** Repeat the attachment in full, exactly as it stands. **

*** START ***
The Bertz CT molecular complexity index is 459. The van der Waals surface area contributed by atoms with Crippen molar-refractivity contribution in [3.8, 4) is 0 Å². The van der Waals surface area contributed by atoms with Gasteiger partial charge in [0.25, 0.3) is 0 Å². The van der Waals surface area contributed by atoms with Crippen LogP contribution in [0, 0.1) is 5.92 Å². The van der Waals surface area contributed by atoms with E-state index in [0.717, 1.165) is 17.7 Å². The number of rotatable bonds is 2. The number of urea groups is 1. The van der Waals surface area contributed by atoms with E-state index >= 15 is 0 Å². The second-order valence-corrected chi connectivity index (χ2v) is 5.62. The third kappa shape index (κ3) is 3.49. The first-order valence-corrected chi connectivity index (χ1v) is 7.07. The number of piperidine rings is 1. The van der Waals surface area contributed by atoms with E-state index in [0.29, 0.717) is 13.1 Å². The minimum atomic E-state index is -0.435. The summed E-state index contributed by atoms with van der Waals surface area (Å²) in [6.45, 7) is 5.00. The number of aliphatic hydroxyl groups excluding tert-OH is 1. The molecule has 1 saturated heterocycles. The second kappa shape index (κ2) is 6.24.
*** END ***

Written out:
The Bertz CT molecular complexity index is 459. The van der Waals surface area contributed by atoms with Crippen molar-refractivity contribution in [3.8, 4) is 0 Å². The van der Waals surface area contributed by atoms with Gasteiger partial charge in [0.25, 0.3) is 0 Å². The van der Waals surface area contributed by atoms with Crippen LogP contribution in [0, 0.1) is 5.92 Å². The van der Waals surface area contributed by atoms with E-state index in [0.717, 1.165) is 17.7 Å². The number of rotatable bonds is 2. The number of urea groups is 1. The van der Waals surface area contributed by atoms with E-state index >= 15 is 0 Å². The second-order valence-corrected chi connectivity index (χ2v) is 5.62. The third kappa shape index (κ3) is 3.49. The first-order valence-corrected chi connectivity index (χ1v) is 7.07. The number of piperidine rings is 1. The van der Waals surface area contributed by atoms with E-state index in [0.29, 0.717) is 13.1 Å². The minimum atomic E-state index is -0.435. The summed E-state index contributed by atoms with van der Waals surface area (Å²) in [6.45, 7) is 5.00. The number of aliphatic hydroxyl groups excluding tert-OH is 1. The molecule has 1 saturated heterocycles. The second kappa shape index (κ2) is 6.24.